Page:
Since every generation has their own share of awesomeness, there are certain things that the 90’s generation did and the coming generation will miss. They will never understand the sublime excellence hidden in these gestures. I am sure, they have their own things to do, but for me, my childhood was the best of both worlds. Just the right.


1. Writing letters / Receiving letters

The excitement of receiving hand written letters can never be expressed. You can express yourself in a liberating way, which will entail every single feeling of yours and especially the delight of saving them.

2. Indoor games / Outdoor games

Oh, the exuberance of playing traditional board games and enjoying hopscotch with your friends will beat the glistening beauty of PS2 / PS4 anyday.

3. Talking on a common phone

The coming generation will never understand the horror of always passing that barrier of talking to your friends parents, before you could reach them.

And then banging it when you were angry

. . . and the triumph of banging the phone out loud.

4. Having physical photographs

Ours is probably the last generation to have actual photographs in a photo album, since the digitalization has taken over quite dominantly.

5. Cartoon Network

Needn’t say anything about this. My childhood can be summarized in the afternoons that I spent watching these shows.

6. Going to grandparents house in summer vacation

All my siblings are taking internship in their summer vacations. They hardly want to “waste” any time. If not that, then they are traveling solo; but will they ever understand the love of grandparents like I did? Spending months at my native place, without any burden? I guess no.

7. Walkman/ Waiting for your song to be played on radio

Today I have everything on my fingertip, but how I miss the delight of waiting to hear my favorite song on radio or walking with that big bulky walkman in the entire vicinity.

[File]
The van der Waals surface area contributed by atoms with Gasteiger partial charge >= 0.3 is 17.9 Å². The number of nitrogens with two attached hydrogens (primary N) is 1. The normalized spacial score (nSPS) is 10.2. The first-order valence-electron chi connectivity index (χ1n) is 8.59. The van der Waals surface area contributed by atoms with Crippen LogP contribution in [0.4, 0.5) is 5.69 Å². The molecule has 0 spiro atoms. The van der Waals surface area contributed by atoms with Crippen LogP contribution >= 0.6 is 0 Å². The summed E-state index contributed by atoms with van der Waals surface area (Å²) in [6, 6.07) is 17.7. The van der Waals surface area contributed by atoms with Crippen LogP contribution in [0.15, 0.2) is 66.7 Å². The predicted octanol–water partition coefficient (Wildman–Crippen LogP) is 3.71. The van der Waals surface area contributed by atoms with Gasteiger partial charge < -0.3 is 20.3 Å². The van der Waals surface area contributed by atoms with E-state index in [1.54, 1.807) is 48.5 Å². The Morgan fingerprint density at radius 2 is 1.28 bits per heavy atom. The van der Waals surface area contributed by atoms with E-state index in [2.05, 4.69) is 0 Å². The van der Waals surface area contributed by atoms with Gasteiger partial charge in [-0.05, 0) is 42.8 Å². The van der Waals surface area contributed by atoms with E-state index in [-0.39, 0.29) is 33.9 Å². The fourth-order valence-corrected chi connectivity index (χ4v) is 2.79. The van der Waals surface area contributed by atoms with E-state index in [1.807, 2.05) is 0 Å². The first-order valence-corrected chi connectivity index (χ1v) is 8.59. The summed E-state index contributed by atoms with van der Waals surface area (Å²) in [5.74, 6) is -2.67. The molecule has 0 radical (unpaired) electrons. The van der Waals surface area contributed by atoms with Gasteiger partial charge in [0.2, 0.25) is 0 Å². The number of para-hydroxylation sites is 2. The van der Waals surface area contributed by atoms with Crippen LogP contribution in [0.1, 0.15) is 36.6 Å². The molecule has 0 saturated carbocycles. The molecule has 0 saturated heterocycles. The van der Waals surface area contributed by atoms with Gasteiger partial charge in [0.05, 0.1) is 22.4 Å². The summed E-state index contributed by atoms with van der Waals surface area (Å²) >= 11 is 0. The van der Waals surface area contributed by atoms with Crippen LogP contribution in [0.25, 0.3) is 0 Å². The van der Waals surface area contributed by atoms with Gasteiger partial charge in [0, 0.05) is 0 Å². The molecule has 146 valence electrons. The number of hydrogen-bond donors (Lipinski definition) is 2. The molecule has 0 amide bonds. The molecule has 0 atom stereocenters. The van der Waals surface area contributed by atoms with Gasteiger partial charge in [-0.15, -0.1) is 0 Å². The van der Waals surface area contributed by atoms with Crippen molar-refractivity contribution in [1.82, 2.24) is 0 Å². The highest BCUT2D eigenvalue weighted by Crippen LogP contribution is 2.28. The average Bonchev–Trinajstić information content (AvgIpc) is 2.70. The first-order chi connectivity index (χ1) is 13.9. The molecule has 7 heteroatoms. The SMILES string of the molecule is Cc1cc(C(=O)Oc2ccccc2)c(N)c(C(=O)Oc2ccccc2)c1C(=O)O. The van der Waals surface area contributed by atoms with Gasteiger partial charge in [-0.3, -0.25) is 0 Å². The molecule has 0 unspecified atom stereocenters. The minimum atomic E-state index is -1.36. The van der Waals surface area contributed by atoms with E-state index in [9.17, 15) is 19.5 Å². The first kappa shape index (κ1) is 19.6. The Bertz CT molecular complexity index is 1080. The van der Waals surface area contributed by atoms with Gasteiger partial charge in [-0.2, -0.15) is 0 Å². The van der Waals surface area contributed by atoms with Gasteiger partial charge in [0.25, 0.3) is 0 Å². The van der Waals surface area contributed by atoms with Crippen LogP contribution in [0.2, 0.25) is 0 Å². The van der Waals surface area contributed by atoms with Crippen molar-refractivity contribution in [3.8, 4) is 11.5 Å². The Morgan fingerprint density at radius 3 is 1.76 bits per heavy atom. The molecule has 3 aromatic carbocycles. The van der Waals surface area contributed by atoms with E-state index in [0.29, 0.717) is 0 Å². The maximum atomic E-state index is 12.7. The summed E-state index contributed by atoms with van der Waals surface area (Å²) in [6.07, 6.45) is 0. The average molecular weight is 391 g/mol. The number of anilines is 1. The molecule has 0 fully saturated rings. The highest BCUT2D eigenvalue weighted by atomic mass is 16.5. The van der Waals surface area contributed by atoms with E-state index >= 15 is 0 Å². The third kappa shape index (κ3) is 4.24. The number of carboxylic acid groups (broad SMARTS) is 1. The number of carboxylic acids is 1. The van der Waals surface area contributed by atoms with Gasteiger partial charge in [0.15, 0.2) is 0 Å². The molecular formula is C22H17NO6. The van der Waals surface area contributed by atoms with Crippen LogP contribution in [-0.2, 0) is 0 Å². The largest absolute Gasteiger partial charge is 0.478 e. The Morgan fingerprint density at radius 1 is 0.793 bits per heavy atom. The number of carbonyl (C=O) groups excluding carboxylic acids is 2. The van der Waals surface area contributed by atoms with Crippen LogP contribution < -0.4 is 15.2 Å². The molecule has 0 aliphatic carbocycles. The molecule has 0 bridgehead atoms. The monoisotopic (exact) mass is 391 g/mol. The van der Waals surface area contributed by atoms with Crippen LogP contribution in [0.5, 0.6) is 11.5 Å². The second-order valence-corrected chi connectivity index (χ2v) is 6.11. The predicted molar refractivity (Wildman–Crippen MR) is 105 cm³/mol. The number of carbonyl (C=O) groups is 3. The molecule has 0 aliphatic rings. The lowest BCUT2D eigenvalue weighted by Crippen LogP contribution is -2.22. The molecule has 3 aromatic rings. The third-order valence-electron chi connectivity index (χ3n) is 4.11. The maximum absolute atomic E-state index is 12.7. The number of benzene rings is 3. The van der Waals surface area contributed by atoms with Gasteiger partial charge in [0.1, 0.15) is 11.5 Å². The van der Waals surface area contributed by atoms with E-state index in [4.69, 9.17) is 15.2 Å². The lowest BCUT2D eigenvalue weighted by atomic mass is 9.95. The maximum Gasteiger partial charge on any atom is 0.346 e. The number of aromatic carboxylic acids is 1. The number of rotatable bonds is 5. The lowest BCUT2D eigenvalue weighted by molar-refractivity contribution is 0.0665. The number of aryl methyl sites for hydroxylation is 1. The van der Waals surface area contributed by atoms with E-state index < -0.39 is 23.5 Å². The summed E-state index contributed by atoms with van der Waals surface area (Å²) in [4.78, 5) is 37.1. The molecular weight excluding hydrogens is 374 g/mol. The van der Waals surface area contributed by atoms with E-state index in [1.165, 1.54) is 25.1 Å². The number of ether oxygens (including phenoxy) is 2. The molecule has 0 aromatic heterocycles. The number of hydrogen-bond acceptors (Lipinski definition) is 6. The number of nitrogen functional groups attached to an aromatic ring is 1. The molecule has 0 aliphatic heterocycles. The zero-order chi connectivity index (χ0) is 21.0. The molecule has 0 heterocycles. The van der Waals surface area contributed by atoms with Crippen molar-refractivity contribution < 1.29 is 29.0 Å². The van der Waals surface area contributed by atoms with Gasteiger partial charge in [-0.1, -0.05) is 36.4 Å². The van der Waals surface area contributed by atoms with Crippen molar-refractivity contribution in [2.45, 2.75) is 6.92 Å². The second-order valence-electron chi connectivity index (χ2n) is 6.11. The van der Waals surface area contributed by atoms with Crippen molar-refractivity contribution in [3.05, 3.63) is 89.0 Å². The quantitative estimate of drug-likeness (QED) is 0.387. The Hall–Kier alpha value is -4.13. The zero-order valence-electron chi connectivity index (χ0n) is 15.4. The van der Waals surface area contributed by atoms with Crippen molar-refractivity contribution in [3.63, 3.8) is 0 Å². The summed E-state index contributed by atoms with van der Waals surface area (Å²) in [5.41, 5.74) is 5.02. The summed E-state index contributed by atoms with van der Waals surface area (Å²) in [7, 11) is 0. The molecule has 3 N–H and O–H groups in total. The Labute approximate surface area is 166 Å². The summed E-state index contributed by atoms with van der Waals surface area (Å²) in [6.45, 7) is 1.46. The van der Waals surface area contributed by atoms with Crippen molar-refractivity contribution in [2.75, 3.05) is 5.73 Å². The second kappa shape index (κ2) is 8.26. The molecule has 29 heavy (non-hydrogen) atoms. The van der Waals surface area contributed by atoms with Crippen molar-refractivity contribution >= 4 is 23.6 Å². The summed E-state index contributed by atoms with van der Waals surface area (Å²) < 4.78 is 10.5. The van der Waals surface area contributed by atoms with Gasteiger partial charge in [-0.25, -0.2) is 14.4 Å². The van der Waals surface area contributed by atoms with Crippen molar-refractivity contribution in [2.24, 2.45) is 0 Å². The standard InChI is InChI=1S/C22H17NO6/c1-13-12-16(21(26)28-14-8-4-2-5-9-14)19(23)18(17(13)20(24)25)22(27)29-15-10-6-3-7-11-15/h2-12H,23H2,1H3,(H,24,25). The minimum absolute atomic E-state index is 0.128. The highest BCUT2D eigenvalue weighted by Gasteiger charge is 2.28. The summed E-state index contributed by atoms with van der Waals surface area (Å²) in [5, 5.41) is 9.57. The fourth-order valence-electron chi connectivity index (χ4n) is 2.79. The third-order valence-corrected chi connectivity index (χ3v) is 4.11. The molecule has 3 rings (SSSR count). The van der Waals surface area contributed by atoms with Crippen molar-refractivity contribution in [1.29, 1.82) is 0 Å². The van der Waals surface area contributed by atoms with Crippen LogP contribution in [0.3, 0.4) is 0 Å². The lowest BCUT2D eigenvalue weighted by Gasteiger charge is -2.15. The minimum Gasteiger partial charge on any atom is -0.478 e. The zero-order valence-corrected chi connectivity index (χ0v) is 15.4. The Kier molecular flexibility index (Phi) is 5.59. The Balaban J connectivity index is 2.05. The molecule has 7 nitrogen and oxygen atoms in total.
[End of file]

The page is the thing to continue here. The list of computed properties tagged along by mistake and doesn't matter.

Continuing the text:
8. A notification free life

My childhood was free from facebook notification, twitter notification, whatsapp notification and a lot more. The only notification I cared about was the one that my mom gave to me. Be back by 6:30 P.M.

9. Ignoring the easy way

You can’t just ignore someone these days. The world has become really small. But ignoring back then was way simplar. Just stop picking their calls and they’re literally out of your wing.

10. The unbreakable joy of having Nokia

That unbreakable Nokia 1100 was the pride of my house. I succumb to despair, every time I even think of dropping my “expensive as shit” smartphone, but Nokia, never. I once dropped it from my balcony and it was still working.

11. The joy of discovery

Discovering something new when you digged at play, something new in that hidden chest, something new when you climbed the tree behind your house for the first; if only kids today left video games to enjoy all that.

12. The happiness of cutting away yourself from the world

How would you do that now? Deactivate facebook, uninstall whatsapp, switch off your phone, deactivate your twitter handle and uninstall other messaging applications on your cell and those social media accounts. Phew! Back then, it was easy. Way easier than this.

13. Limitless discussions with huge uncertainty

Today, everything is backed with facts and the moment you get into a discussion, everyone picks their phone to check for facts. Earlier, we had meaningful discuss, poorer on facts maybe, but endless debates and mind boggling storytelling.

14. Going to the library

I still go to them, but my younger brother enjoys his kindle more than spending time at the library. They have smartphone applications to read, kindle, tablet and everything else but a library card.

15. Not being too busy

We weren’t that occupied. We went on spontaneous walks, we sat with our grandparents, we helped mom with cooking but today the life is different. School>Tuition>Art Class>Dance Class. Just a rat race.

16. A username of your choice

And last but not the least, having a username of your choice.

“The purpose of life is to live it, to taste experience to the utmost, to reach out eagerly and without fear for newer and richer experience.”
– Eleanor Roosevelt.